They had completely erased the goat chasing incident from his records, and his adoption was treated no differently than any other adoption from the shelter.
This meant, in my opinion, that shelter staff didn’t believe Hank was dangerous and posed no threat to humans or animals.
But as I wrote earlier, 3 months after Jann and Gary legally adopted Hank and signed the adoption contract giving them official custody of him, a representative from the Lewis County Sheriff’s Office took Hank away from them without giving any explanation other than it was “legal issue” with Hank and that “he never should have been adopted out.”
Eventually, the County told Jann and Gary that due to Hank’s classification as a dangerous dog almost a year earlier, he would have to be euthanized.
DESPITE NEW EVIDENCE, JUDGE SAYS HANK SHOULD BE EUTHANIZED
This evoked a large, intense public outcry against the County’s sudden but unfounded concern that Hank was dangerous.
In response, the Lewis County Board of Commissioners amended the dangerous dog ordinance to allow any person claiming an interest in an animal designated as a dangerous animal….(to seek) an order rescinding that designation.”
On June 17, Judge R.W. Buzzard oversaw the hearing to determine if Hank’s designation as a dangerous animal could be rescinded.
At the hearing, Jann and Gary’s attorney presented new information to Judge Buzzard from both the owner of the goats that had been killed and his next door neighbor, the only eyewitness to the attack.
On the day of the attack, the neighbor told police that she saw the 2 dogs chase and kill one of the goats (the other one was already dead by the time she arrived). The officer asked her, “Did you see it kill the other goat?”, to which she replied, “Yes.”
Notice that she said both dogs chased and killed the one of the goats, but when the officer asked her if she saw “it” kill the goat, she answered, “Uh huh. Yes.”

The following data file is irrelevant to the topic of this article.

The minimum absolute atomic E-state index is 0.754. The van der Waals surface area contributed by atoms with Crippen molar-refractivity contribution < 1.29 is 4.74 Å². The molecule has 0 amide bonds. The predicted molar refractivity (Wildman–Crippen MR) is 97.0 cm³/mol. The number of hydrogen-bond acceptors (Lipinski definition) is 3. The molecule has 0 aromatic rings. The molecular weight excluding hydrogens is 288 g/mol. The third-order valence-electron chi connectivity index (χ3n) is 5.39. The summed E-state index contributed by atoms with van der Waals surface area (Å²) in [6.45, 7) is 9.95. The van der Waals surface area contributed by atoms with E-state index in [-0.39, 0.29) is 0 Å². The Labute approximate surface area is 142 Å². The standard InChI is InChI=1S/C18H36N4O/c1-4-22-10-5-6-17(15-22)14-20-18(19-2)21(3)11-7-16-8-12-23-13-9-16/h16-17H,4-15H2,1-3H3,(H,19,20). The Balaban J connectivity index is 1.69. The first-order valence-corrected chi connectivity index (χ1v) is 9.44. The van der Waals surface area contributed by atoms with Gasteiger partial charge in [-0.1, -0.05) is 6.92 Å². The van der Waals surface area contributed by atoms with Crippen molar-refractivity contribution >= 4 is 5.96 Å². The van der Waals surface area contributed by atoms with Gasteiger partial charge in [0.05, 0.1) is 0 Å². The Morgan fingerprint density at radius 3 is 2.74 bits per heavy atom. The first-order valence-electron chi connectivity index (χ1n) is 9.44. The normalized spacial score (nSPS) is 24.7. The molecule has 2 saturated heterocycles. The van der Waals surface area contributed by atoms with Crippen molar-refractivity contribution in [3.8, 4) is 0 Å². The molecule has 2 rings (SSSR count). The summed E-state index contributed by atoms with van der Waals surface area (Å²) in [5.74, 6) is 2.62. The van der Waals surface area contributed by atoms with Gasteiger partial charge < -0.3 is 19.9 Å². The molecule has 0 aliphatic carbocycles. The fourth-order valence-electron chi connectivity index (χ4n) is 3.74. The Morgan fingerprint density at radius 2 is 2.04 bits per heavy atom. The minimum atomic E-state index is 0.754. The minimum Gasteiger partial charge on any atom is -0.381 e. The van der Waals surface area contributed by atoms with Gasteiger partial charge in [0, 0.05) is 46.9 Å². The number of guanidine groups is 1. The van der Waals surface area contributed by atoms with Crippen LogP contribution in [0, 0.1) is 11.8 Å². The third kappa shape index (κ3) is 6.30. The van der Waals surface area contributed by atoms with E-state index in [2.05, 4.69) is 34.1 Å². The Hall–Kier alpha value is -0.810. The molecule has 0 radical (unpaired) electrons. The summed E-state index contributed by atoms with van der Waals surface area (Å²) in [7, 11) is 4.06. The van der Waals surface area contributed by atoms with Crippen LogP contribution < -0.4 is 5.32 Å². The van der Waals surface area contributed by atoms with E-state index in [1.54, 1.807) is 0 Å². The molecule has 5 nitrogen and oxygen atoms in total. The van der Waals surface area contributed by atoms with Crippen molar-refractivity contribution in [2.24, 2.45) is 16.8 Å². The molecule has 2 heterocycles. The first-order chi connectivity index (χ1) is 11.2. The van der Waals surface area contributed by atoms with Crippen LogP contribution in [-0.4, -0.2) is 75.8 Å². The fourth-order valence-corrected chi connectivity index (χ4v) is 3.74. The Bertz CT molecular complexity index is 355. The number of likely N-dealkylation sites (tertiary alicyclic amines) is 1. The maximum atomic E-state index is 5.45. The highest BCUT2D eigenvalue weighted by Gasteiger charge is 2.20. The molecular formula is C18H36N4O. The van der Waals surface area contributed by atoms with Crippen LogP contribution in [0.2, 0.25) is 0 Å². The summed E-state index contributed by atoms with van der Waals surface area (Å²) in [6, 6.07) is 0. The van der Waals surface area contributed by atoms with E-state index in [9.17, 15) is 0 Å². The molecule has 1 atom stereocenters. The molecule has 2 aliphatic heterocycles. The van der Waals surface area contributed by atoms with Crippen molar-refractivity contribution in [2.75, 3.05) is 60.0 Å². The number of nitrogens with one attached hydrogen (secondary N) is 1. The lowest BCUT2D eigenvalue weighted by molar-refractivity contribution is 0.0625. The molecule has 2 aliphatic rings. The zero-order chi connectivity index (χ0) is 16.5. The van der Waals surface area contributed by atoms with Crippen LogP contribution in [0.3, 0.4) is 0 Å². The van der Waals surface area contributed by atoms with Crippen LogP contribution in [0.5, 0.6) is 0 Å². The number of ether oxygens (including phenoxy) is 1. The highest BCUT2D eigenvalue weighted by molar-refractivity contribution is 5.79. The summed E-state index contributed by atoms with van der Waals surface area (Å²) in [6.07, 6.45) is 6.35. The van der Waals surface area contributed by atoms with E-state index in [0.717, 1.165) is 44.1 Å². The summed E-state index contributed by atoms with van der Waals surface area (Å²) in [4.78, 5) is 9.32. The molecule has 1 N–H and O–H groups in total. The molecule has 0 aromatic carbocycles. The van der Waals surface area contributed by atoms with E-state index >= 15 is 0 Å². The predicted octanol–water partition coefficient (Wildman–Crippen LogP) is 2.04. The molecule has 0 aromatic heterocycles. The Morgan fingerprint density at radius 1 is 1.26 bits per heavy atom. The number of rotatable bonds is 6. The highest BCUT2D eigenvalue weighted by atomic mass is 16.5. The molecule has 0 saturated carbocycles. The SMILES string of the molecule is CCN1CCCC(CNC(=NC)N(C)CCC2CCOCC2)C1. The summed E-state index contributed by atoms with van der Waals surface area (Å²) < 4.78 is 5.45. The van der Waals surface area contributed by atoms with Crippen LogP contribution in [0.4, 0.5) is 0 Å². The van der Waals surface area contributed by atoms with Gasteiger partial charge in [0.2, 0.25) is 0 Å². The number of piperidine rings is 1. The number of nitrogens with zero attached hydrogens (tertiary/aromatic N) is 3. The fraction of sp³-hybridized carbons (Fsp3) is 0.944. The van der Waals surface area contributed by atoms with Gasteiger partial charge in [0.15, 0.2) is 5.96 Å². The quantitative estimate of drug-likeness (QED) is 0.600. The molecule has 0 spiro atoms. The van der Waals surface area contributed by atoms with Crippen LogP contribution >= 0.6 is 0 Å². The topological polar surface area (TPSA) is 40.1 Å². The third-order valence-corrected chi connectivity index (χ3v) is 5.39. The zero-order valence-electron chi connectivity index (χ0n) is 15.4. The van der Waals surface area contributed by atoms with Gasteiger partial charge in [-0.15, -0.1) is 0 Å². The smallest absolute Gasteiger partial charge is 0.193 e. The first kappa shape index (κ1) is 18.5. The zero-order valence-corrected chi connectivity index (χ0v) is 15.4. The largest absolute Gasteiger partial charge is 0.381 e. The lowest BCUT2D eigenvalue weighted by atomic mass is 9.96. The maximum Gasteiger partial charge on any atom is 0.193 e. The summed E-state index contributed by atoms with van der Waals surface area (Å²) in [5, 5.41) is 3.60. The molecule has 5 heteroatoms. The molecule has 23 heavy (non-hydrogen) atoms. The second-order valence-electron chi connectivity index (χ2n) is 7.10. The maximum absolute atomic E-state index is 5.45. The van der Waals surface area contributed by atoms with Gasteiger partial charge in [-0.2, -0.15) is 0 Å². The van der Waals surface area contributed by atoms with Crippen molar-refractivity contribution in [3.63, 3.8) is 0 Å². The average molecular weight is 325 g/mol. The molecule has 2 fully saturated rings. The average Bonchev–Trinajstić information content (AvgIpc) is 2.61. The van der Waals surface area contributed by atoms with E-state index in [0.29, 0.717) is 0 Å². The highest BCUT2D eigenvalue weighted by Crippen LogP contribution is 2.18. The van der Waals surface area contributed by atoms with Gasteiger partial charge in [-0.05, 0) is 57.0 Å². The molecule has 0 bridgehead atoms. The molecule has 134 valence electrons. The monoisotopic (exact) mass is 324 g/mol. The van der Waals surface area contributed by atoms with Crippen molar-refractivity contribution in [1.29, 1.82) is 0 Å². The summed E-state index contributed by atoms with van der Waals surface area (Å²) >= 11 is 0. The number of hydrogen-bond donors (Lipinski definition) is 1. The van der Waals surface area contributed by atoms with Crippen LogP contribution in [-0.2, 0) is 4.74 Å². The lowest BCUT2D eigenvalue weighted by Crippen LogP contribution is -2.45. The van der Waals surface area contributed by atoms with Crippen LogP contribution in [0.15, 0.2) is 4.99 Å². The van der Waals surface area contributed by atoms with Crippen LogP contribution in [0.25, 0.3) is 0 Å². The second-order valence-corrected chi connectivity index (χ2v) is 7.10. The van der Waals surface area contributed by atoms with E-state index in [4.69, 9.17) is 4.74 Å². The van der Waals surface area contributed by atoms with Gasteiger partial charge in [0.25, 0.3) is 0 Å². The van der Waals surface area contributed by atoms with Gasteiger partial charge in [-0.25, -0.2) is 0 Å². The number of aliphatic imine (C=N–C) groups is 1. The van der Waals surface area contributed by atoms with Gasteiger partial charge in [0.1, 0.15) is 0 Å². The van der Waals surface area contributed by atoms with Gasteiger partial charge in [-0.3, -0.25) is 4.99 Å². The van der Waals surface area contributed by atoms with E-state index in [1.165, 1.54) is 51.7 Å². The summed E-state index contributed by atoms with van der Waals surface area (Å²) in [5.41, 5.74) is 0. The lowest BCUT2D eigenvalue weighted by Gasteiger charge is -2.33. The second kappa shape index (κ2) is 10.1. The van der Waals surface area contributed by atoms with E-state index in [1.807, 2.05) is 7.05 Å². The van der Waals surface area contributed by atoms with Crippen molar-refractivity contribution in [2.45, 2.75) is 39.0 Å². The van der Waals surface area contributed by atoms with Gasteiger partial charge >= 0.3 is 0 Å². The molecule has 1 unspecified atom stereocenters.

To me, the neighbor’s conflicting answers never clearly specified that Hank killed the goat.
Hank’s Family Refuses to Give Up on Him – Video from Help Save Hank
At the June 17 hearing the Judge was presented a declaration from that same neighbor saying:
- she saw Sadie with her mouth around the neck of the goat that was already dead
- she saw Sadie chase and kill the second goat
- she saw both dogs chase the pony
She also clearly stated that, “At no time did I see (Hank) cause injury to or kill any livestock.”
The owner of the goats was at the hearing. During his testimony he said that directly after the attacks, he “was very prejudiced towards the dogs. At that point in time, this is before (he’d) seen the video, (he) felt that both dogs needed to be put down.”
The owner discovered later that a dash cam he had in a truck parked on his property recorded the attacks. After watching the video, he reversed his previous statement about Hank. He said, “when I finally sat down and calmed myself down, then I took a look at the video, I had told the sheriff, I do not feel that Hank, formerly known as Tank, does not deserve to die. I believe that he deserves a second chance.”
During his testimony he also said that his neighbor, the eyewitness, told him that “that Hank wasn’t aggressive towards the goat.”
But despite the new evidence that Hank didn’t kill the goat, Judge Buzzard said he would not remove Hank’s dangerous designation and ordered that he had to be euthanized within 48 hours.
APPEAL HEARING WILL DETERMINE WHETHER HANK LIVES OR DIES